“A member of our re-staging team, Jorge Puerta Armenta, suggested we take a completely different approach,” explains Bausch. “He said rather than work with an existing company, why not bring a group of people together specifically for this production. It would mean each dancer is chosen for their individual qualities and personality, and that everybody wants to do it 100 per cent. Because, of course, in every dance company there are people who really dive in but not everybody is attached to Pina’s work in the same way.

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“We also thought it could be interesting to stage The Rite of Spring with people from very different backgrounds, where not everyone has more or less the same training and experience, which is usually the case in a ballet company.” Serendipity played a part in what happened next. The Foundation needed a partner organisation, and around this time Bausch kept hearing the same name being mentioned from dancers keen to collaborate or train there.

common ground[s] PIC: Maarten Vanden Abeelecommon ground[s] PIC: Maarten Vanden Abeele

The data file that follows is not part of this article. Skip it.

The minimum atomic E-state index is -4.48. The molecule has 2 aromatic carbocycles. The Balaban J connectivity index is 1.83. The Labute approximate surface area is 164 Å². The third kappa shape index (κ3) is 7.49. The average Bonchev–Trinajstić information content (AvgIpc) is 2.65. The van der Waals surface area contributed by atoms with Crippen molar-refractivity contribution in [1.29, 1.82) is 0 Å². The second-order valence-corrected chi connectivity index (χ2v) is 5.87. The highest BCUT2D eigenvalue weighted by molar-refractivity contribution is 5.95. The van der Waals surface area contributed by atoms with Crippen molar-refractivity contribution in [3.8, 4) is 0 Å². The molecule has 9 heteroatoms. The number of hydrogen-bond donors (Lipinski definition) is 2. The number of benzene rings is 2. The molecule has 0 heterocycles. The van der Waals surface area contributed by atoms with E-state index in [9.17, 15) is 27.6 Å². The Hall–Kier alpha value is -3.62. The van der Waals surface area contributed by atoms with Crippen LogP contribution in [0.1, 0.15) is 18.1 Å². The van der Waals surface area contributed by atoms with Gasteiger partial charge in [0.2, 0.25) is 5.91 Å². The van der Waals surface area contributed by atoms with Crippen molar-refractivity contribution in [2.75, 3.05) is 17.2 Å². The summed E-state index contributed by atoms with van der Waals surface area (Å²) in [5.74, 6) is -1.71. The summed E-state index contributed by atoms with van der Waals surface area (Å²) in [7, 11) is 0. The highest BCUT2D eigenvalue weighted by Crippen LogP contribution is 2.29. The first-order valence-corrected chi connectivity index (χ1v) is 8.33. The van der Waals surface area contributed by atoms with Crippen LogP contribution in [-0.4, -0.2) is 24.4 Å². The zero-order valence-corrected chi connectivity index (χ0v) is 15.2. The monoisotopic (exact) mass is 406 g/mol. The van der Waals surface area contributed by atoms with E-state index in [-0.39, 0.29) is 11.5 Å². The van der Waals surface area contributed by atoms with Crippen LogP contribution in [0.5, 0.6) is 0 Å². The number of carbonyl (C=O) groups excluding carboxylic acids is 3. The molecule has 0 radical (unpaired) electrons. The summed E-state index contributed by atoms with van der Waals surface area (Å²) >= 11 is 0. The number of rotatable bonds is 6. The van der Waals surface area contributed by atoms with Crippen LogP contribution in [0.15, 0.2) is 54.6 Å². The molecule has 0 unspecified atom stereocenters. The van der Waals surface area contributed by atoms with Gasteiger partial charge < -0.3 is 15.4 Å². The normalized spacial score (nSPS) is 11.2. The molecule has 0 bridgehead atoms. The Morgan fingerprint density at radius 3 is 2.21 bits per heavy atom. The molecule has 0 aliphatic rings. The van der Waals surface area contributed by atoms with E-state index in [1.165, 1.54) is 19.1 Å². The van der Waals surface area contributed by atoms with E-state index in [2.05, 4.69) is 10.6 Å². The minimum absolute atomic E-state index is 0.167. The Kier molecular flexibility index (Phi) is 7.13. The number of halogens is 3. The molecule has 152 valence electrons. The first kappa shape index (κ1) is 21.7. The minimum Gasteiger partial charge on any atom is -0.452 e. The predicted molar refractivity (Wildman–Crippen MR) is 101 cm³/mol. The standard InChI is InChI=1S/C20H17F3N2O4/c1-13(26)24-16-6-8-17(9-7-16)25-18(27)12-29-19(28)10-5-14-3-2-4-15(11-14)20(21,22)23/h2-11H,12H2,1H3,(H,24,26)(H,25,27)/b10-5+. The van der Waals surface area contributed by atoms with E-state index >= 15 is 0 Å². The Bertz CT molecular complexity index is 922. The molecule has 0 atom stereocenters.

common ground[s] PIC: Maarten Vanden Abeele

“École des Sables just kept popping up,” he says, “and I realised this must be a really important place for dance, not only in Senegal but worldwide. And I thought I’d like to meet Germaine Acogny and learn more about it.” Several workshops and auditions later, 34 dancers from 14 different African nations were chosen to perform in the piece. The original choreography remains intact but École des Sables’ unique training has led to something new and special. Does Bausch think his mother would have approved?

“I can’t imagine she wouldn’t have loved it,” he says. “I feel it’s a really great achievement, because although they didn’t change the choreography at all, somehow it’s really different. It’s not just a case of reproducing what was there before or simply doing it with new people, I feel it’s something very strong. Also, on a human level, it’s had a big effect on all the people dancing it and working on it. It’s something very special and warm, and a big gift for all of us. So that’s why I can feel Pina smiling.”

The Rite of Spring / common ground[s], Edinburgh Playhouse, 17-19 August